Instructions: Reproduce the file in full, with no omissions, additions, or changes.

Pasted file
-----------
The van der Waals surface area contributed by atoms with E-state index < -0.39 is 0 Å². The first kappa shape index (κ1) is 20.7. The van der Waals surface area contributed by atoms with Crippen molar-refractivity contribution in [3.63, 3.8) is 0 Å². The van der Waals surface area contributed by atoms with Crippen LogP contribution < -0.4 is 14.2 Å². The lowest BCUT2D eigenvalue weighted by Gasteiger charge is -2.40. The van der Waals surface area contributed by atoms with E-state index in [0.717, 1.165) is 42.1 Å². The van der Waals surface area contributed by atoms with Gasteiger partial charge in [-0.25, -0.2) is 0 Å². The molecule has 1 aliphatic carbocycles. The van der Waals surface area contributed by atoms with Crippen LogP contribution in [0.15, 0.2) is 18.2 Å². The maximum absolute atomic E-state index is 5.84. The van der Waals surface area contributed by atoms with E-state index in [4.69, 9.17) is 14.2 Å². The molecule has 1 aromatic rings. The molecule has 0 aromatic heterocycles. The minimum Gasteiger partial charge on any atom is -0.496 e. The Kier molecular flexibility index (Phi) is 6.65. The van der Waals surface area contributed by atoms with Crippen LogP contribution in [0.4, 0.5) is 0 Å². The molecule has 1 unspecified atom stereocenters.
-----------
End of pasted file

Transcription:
The van der Waals surface area contributed by atoms with E-state index < -0.39 is 0 Å². The first kappa shape index (κ1) is 20.7. The van der Waals surface area contributed by atoms with Crippen molar-refractivity contribution in [3.63, 3.8) is 0 Å². The van der Waals surface area contributed by atoms with Crippen LogP contribution < -0.4 is 14.2 Å². The lowest BCUT2D eigenvalue weighted by Gasteiger charge is -2.40. The van der Waals surface area contributed by atoms with E-state index in [0.717, 1.165) is 42.1 Å². The van der Waals surface area contributed by atoms with Gasteiger partial charge in [-0.25, -0.2) is 0 Å². The molecule has 1 aliphatic carbocycles. The van der Waals surface area contributed by atoms with Crippen LogP contribution in [0.15, 0.2) is 18.2 Å². The maximum absolute atomic E-state index is 5.84. The van der Waals surface area contributed by atoms with E-state index in [4.69, 9.17) is 14.2 Å². The molecule has 1 aromatic rings. The molecule has 0 aromatic heterocycles. The minimum Gasteiger partial charge on any atom is -0.496 e. The Kier molecular flexibility index (Phi) is 6.65. The van der Waals surface area contributed by atoms with Crippen LogP contribution in [0.4, 0.5) is 0 Å². The molecule has 1 unspecified atom stereocenters.